A video grab of his act that went viral on Thursday

A video grab of his act that went viral on Thursday

By evening, the video had gone viral as a lot of people in office were talking about it. A colleague showed it to our editor as well, who laughed it away.

But today morning, the boy’s abhorrent act has made newspaper headlines! It turned out that he was traced, and angered animal activists in Mumbai had lodged a complaint against him.

The 16-second video, that has been taken off Youtube, showed a teenager, identified as Versova resident (Mumbai) Pratik Hota lifting a kitten and then kicking it into the air. Hota himself had uploaded his act on his Facebook wall. His Facebook page has been deleted too.

News coverage: http://www.mumbaimirror.com/mumbai/crime/Teen-booked-for-kicking-kitten-like-football-after-video-goes-viral/articleshow/26539521.cms

Book review: Memoirs of a Geisha

Book cover

Book cover

Though it gives a generous peek into a cloistered and mysterious world of Japanese Geisha, most of what has remained with me after finishing ‘Memoirs of a Geisha’ by American author Arthur Golden are these distasteful nuggets of information (about the Geisha life in 1930 and 40s in Japan; I do not know how much of these hold true today):  

  • Girls in Japan are sold to Okiya, that school them to become artistically accomplished, highly paid teahouse entertainers called Geisha
  • The cost of all this forced training fall on the poor girls which they must pay back to the Okiya when they begin earning as Geisha
  • A young girl’s Mizuage – or virginity – is put to public bidding and any man, however aged, filthy or lecherous he might be, stands to win the privilege to deflower a girl through the sheer power of money
  • Every Geisha needs a Danna to survive and be respected, a wealthy man who supports her economically in exchange for a short-time sexual commitment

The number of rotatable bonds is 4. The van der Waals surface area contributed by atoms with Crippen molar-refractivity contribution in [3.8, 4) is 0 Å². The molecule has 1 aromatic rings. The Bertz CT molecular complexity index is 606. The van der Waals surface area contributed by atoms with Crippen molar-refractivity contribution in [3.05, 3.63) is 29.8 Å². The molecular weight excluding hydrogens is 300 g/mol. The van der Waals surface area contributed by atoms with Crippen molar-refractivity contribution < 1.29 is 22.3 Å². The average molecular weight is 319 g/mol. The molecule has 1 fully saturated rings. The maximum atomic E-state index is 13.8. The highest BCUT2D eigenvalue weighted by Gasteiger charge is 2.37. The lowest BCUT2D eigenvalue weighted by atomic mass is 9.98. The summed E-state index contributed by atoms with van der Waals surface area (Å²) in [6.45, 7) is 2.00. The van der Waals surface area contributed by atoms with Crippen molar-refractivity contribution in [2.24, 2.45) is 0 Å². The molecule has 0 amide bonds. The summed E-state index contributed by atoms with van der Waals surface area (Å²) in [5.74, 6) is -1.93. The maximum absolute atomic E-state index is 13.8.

• Their prime job is to entertain men at parties but they almost serve as maids, escorting them to toilets when they need to go, bending down to tie their shoelaces when they leave and refraining from eating with the men at parties, to do it only later in maid-chambers

Yet, I cannot help but be intrigued by these colourful facts sprinkled in the book:

  • A Geisha will never go out for her engagement until someone has sparked a flint on her back for good luck.
  • Geisha use a face cream made from nightingale droppings.
  • The time she spends with men, and thus her fee, is measured in incense sticks that burn for an hour apiece.
  • Geisha sport elaborate and lavish hairstyles but it means their hair are mostly dirty and smelly as they don’t wash hair for weeks

‘Memoirs of a Geisha’ is a documentation of the Geisha life in 1930s and 40s in a Geisha district called Gion, Japan, told as an autobiographically styled novel. So Sayuri, the protagonist, is a fictional character though the details of her life are for real.

A photo of a Geisha in Gion taken from the Internet

A photo of a Geisha in Gion taken from the Internet